Elizabeth Alexandra Mary Windsor

more than “flex”

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Elizabeth Alexandra Mary Windsor, RIP.

There are approximately 7.9 billion people on earth. Less than 10 percent are over 70, so more than 7 billion people living today have known only one British monarch. The queen ascended the throne before I was born.

I’m fascinated less by the queen’s passing than by the various reactions.  Mark Evanier has decided, “The Internet Era has created people who were famous for being famous… And in these times, that’s all ‘royalty’ is.” Huh. I understand anti-royalist vitriol or adoration of QEII, but I was not expecting her to be cast as Zelig.

When Elizabeth became the queen, the British Empire contained 70 overseas territories with hundreds of millions of people. But the number of territories shrank by 80% during her lengthy tenure. That she could keep most of them within the Commonwealth is no small feat. President Biden ordered all United States flags to half-staff on September 8, 2022, through her interment circa September 19 in her memory.

Elizabeth would likely never have become queen if not for the abdication by her uncle Edward VIII in 1936. This made her father, George VI, king until his untimely passing in 1952. So it’s a bit of luck that she became the longest-reigning monarch in British history.

The announcement of her death came just two days after the queen was photographed while appointing new Prime Minister Liz Truss at the Scottish estate. Truss is the 15th prime minister the queen had sworn in, with her first being Winston Churchill.

I’m impressed with how quickly information was updated on WikipediaVanity Fair had a nice obituary. Here is some queenly trivia.

The Hollywood Reporter shared 15 Stars Who’ve Played the British Monarch. Incidentally, The Crown paused filming after QE II’s death.

The AmeriNZ take

Arthur is an American-born blogger living in New Zealand for more than a quarter-century. What he wrote on Facebook reflects my thoughts quite well.

“I’m personally saddened by the death of Queen Elizabeth, even though I’m a firm republican (lower case “r”). She devoted her life to public service, and I admire her for that… For most of us, she is, at the very least, a link to a constancy within our own lives: She was always there. Presidents and prime ministers come and go, but the Queen was constant.

“As we get older, we all lose the links, the anchor points, that have kept us, for lack of a better word, moored in our own lives. But everything and everyone ends, and so, too, do those moorings… While I may not be a fan of monarchies, I can nevertheless admire the Queen for a job well done.  London Bridge is down. Farewell.”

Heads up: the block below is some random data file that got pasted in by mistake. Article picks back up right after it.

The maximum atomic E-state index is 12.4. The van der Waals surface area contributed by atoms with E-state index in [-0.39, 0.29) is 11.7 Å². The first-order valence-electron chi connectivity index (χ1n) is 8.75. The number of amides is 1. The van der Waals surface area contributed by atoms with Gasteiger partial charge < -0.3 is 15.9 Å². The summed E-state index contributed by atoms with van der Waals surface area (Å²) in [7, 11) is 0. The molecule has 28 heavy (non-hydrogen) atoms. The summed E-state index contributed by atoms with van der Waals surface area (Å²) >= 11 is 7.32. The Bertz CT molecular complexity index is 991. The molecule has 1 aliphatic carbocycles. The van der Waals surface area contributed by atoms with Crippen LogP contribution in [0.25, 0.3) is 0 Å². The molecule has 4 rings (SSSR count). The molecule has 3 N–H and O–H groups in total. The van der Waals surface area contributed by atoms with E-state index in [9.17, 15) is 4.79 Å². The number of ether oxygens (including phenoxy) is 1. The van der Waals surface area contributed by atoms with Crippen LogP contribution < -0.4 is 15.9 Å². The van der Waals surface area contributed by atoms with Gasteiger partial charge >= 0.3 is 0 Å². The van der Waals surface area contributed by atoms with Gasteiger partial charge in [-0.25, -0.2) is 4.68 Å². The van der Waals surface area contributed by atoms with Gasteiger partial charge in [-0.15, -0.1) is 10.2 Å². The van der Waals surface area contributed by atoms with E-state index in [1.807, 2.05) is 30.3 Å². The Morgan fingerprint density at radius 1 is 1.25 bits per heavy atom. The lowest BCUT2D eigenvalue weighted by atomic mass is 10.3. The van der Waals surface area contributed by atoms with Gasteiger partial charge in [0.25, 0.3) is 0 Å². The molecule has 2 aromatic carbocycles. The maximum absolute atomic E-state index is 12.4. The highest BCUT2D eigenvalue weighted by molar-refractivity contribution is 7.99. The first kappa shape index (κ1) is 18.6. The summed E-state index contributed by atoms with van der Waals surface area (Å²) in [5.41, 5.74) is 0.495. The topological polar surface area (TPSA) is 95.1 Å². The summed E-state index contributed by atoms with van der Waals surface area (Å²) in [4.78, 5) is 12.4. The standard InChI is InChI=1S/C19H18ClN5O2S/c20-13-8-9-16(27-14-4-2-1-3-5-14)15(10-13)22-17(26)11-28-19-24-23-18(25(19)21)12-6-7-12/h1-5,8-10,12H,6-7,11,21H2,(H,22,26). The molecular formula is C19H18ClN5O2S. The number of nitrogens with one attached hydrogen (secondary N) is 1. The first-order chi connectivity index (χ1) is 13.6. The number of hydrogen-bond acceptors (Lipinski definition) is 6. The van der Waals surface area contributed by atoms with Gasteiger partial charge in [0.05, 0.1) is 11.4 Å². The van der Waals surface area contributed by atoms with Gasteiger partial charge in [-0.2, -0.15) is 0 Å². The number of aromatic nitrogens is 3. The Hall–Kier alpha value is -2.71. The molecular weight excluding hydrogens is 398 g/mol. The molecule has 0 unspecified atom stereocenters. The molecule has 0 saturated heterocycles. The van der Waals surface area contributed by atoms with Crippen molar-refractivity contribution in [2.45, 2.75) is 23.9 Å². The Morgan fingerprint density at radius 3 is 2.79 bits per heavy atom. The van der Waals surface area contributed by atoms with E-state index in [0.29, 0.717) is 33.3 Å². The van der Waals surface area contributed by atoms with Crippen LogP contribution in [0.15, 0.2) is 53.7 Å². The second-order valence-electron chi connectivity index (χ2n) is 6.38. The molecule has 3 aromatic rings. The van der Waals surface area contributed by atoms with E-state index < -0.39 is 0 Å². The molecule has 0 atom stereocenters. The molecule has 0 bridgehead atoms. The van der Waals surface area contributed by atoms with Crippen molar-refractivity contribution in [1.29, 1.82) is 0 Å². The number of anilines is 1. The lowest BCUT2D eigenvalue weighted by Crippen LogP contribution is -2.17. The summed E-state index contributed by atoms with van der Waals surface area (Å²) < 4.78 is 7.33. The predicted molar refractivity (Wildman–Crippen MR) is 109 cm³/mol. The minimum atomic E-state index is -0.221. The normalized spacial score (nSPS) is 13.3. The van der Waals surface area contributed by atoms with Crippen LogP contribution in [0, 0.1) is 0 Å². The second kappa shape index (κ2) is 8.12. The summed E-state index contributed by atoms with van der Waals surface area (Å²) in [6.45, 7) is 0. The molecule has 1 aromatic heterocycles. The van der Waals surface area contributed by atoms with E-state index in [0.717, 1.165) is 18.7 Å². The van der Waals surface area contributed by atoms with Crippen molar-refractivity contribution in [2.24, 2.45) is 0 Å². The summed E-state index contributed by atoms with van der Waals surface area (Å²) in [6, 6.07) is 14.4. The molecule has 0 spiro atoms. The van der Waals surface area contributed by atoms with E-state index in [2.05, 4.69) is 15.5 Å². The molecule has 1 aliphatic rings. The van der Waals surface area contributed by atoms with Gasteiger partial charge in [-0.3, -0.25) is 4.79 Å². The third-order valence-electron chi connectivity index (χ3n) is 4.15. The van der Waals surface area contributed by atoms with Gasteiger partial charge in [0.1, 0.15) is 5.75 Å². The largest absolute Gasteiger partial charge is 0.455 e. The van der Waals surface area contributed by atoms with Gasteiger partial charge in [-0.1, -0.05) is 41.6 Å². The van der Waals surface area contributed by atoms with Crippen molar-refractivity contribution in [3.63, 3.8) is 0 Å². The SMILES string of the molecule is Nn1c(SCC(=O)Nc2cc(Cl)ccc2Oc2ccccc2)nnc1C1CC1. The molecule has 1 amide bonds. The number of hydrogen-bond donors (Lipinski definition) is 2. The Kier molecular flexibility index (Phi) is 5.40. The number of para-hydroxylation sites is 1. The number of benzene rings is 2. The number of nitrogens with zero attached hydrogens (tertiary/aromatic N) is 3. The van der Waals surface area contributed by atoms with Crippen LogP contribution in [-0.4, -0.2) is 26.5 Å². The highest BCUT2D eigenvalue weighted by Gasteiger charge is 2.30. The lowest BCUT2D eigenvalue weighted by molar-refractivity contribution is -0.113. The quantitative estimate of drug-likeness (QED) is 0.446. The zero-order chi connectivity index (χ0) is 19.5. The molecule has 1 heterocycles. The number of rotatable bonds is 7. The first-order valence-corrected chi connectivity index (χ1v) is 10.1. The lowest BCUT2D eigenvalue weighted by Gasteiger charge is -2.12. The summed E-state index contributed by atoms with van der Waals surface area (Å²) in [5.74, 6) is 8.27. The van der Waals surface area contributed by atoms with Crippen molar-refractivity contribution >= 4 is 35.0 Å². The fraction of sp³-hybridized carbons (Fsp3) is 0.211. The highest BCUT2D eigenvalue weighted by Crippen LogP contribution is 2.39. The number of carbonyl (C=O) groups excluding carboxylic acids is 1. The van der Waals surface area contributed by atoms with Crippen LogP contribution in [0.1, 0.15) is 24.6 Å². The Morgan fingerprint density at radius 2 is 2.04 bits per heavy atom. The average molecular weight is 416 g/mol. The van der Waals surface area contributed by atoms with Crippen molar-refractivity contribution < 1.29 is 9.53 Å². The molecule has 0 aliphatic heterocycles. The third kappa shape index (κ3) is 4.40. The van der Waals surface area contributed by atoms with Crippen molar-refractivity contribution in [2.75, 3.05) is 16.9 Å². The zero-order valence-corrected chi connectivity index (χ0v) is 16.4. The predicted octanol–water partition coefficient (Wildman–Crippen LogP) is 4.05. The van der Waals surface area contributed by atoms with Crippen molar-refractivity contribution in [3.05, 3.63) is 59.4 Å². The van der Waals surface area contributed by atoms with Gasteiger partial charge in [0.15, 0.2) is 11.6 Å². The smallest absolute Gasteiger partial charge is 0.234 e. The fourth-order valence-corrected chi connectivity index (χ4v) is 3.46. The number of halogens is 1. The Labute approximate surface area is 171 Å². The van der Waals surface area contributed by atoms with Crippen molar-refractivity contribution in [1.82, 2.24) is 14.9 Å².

Feeling for Charles

The new king, Charles III, will never be as popular as his mother. This is partly tied to his messy divorce from the popular Diana, followed by her tragic death 25 years ago. Nor is he as well-liked as his heir apparent, his and Diana’s son William. Some folks, before Elizabeth’s death, expected that Charles would abdicate in favor of William. This would make little sense, as William’s successor, George, is currently nine years old.

statement of Charles III

I was puzzled when someone I know, in response to the posting of the statement above, posted on Twitter, “It’s hard not to see this as a flex.” First, I had to look up the definition of flex in this context. “To talk in a boastful or aggressive way” or “to make an ostentatious display of something: SHOW OFF.” I do not agree AT ALL.

King Charles III vowed lifelong service in his first address. But it is inevitable that the monarchy as we know it will shrink. The Skimm noted: “The royals remain a symbol and a living embodiment of Britain’s past, which includes centuries of planning and profiting from colonialism and slavery — which they’ve never formally apologized for.

“Meanwhile, the newly proclaimed King Charles III has said he plans to scale back on the pomp and circumstance. This means fewer working royals, reducing the taxpayer money needed to support them. But in the 21st century, it may become more difficult to justify the public footing any bill. Especially as the UK faces its most serious economic threats in a generation… And as scandals (think: Prince Andrew) continue to tarnish the royal family.”

God save the 73- year-old King.

Charles, Prince of Wales turns 70

Charles’ shoelaces are pressed flat with an iron every day.

Prince CharlesIt may be softheadedness, particularly since I think the whole idea of monarchy and primogeniture is rather silly. Still, sometimes I feel sorry for Prince Charles.